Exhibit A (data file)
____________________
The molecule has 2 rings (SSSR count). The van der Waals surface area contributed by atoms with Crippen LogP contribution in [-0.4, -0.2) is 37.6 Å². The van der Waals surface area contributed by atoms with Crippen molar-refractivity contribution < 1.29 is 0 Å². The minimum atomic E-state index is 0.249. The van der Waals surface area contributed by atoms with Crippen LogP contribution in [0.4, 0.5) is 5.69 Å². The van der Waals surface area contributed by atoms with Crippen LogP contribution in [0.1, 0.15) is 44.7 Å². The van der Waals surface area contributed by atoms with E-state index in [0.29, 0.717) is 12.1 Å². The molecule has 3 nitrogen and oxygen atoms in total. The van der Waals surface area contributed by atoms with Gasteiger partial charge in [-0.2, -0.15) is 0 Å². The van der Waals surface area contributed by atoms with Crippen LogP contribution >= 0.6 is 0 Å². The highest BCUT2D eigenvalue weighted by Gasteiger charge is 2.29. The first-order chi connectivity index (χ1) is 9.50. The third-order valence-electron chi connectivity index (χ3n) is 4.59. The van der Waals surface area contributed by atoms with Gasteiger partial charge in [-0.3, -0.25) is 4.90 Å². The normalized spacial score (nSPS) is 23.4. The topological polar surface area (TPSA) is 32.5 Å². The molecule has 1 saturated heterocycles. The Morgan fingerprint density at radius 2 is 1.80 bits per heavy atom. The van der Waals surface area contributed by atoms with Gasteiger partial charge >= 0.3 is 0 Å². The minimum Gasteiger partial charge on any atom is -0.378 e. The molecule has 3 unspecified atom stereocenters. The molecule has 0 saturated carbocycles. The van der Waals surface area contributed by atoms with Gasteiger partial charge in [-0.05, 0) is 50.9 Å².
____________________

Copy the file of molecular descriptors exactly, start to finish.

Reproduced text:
The molecule has 2 rings (SSSR count). The van der Waals surface area contributed by atoms with Crippen LogP contribution in [-0.4, -0.2) is 37.6 Å². The van der Waals surface area contributed by atoms with Crippen molar-refractivity contribution < 1.29 is 0 Å². The minimum atomic E-state index is 0.249. The van der Waals surface area contributed by atoms with Crippen LogP contribution in [0.4, 0.5) is 5.69 Å². The van der Waals surface area contributed by atoms with Crippen LogP contribution in [0.1, 0.15) is 44.7 Å². The van der Waals surface area contributed by atoms with E-state index in [0.29, 0.717) is 12.1 Å². The molecule has 3 nitrogen and oxygen atoms in total. The van der Waals surface area contributed by atoms with Gasteiger partial charge in [-0.2, -0.15) is 0 Å². The van der Waals surface area contributed by atoms with Crippen LogP contribution >= 0.6 is 0 Å². The highest BCUT2D eigenvalue weighted by Gasteiger charge is 2.29. The first-order chi connectivity index (χ1) is 9.50. The third-order valence-electron chi connectivity index (χ3n) is 4.59. The van der Waals surface area contributed by atoms with Gasteiger partial charge in [-0.3, -0.25) is 4.90 Å². The normalized spacial score (nSPS) is 23.4. The topological polar surface area (TPSA) is 32.5 Å². The molecule has 1 saturated heterocycles. The Morgan fingerprint density at radius 2 is 1.80 bits per heavy atom. The van der Waals surface area contributed by atoms with Gasteiger partial charge >= 0.3 is 0 Å². The minimum Gasteiger partial charge on any atom is -0.378 e. The molecule has 3 unspecified atom stereocenters. The molecule has 0 saturated carbocycles. The van der Waals surface area contributed by atoms with Gasteiger partial charge in [-0.05, 0) is 50.9 Å².